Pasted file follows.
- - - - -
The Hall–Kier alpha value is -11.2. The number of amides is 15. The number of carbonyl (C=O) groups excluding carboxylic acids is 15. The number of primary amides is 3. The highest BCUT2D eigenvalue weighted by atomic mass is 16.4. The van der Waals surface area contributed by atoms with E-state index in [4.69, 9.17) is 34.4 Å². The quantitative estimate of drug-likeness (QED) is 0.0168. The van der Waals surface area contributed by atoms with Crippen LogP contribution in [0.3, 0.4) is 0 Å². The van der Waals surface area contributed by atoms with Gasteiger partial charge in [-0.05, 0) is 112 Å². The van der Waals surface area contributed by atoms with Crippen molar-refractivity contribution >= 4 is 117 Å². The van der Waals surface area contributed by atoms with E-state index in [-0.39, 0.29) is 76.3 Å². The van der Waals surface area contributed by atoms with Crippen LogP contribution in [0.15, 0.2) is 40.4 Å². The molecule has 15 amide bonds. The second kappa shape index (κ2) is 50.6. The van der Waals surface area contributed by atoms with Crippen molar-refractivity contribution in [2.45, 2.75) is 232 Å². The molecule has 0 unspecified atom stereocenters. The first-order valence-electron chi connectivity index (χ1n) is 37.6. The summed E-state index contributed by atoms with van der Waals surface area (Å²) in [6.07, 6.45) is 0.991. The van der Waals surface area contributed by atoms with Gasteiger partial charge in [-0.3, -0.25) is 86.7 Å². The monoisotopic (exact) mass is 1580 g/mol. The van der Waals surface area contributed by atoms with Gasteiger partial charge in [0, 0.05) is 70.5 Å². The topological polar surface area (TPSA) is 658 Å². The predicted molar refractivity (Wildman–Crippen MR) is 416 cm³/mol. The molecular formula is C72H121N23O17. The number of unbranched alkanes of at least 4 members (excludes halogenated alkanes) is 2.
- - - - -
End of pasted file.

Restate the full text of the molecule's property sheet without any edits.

The Hall–Kier alpha value is -11.2. The number of amides is 15. The number of carbonyl (C=O) groups excluding carboxylic acids is 15. The number of primary amides is 3. The highest BCUT2D eigenvalue weighted by atomic mass is 16.4. The van der Waals surface area contributed by atoms with E-state index in [4.69, 9.17) is 34.4 Å². The quantitative estimate of drug-likeness (QED) is 0.0168. The van der Waals surface area contributed by atoms with Crippen LogP contribution in [0.3, 0.4) is 0 Å². The van der Waals surface area contributed by atoms with Gasteiger partial charge in [-0.05, 0) is 112 Å². The van der Waals surface area contributed by atoms with Crippen molar-refractivity contribution >= 4 is 117 Å². The van der Waals surface area contributed by atoms with E-state index in [-0.39, 0.29) is 76.3 Å². The van der Waals surface area contributed by atoms with Crippen LogP contribution in [0.15, 0.2) is 40.4 Å². The molecule has 15 amide bonds. The second kappa shape index (κ2) is 50.6. The van der Waals surface area contributed by atoms with Crippen molar-refractivity contribution in [2.45, 2.75) is 232 Å². The molecule has 0 unspecified atom stereocenters. The first-order valence-electron chi connectivity index (χ1n) is 37.6. The summed E-state index contributed by atoms with van der Waals surface area (Å²) in [6.07, 6.45) is 0.991. The van der Waals surface area contributed by atoms with Gasteiger partial charge in [-0.3, -0.25) is 86.7 Å². The monoisotopic (exact) mass is 1580 g/mol. The van der Waals surface area contributed by atoms with Gasteiger partial charge in [0, 0.05) is 70.5 Å². The topological polar surface area (TPSA) is 658 Å². The predicted molar refractivity (Wildman–Crippen MR) is 416 cm³/mol. The molecular formula is C72H121N23O17. The number of unbranched alkanes of at least 4 members (excludes halogenated alkanes) is 2.